4“Sit More, And You’re More Likely To Be Disabled After Age 60.” NPR.org. Accessed May 4, 2017. http://www.npr.org/sections/health-shots/2014/02/19/279460759/sit-more-and-youre-more-likely-to-be-disabled-after-age-60.

5Ibid.

6Just Stand “Burn Calories at Work.” http://www.juststand.org/Portals/3/literature/Burn_Calories_at_Work_Flyer.pdf Accessed May 11, 2017.

7 “Sitting Disease: The New Health Epidemic.” The Chopra Center, August 14, 2014. http://www.chopra.com/articles/sitting-disease-the-new-health-epidemic.

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“The Incredible Vitamin D”

Many of us know vitamin D as “the sunshine vitamin”.  It plays an important role in bone health, helping to absorb and use calcium.  It also helps to maintain normal blood levels of phosphorus, another key to bone-building.

The ideal way to get vitamin D is when our body converts it to the activated form after exposure to UVB rays in sunshine.  We also gain vitamin D from dietary sources and from vitamin supplements.  Even by obtaining the vitamin from three potential sources, Vitamin D deficiency is common today in children and adults.  In fact, more than 50% of women and men ages 65 and older in North America are vitamin D deficient, according to a consensus workshop held in 2007.  People who have trouble absorbing dietary fat, such as those with Crohn’s disease or celiac disease, can’t get enough vitamin D from diet no matter how much they eat (vitamin D requires some dietary fat in the gut for absorption).  People with liver and kidney disease are often deficient in vitamin D because these organs are required to make the active form of the vitamin, whether it comes from the sun or from food.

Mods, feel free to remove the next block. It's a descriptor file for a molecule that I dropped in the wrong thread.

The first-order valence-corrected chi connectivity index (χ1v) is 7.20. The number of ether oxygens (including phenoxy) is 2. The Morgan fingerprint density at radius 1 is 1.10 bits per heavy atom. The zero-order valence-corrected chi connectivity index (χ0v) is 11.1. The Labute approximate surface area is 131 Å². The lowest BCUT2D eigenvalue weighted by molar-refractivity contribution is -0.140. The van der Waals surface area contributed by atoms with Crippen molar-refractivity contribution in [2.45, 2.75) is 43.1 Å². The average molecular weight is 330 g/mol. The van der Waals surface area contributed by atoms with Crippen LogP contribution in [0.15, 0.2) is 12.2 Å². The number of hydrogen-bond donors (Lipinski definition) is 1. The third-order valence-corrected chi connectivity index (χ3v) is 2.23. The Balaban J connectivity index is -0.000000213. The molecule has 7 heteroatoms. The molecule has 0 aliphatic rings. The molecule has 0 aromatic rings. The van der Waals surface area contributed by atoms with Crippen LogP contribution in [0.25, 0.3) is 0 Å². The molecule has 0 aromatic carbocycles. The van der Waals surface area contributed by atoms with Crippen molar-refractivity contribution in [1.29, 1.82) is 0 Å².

The discovery that most tissues and cells in the body have a vitamin D receptor and possess multiple effects on gene-regulation has provided new insights into the function of this vitamin.  So far, scientists have found approximately 3,000 genes that are affected by vitamin D.  Of great interest is the role it can play in decreasing many chronic illnesses including common cancers, autoimmune diseases; rheumatoid arthritis, multiple sclerosis, diabetes, infectious diseases; colds and flu, cardiovascular disease and high blood pressure.

Vitamin D deficiency can cause growth retardation, skeletal deformities and may increase the risk of hip fracture later in life.  Another symptom is pain and weakness in the muscles and bones.  Based on this fact, it has been suggested that some disorders diagnosed as fibromyalgia may actually be vitamin D deficiency.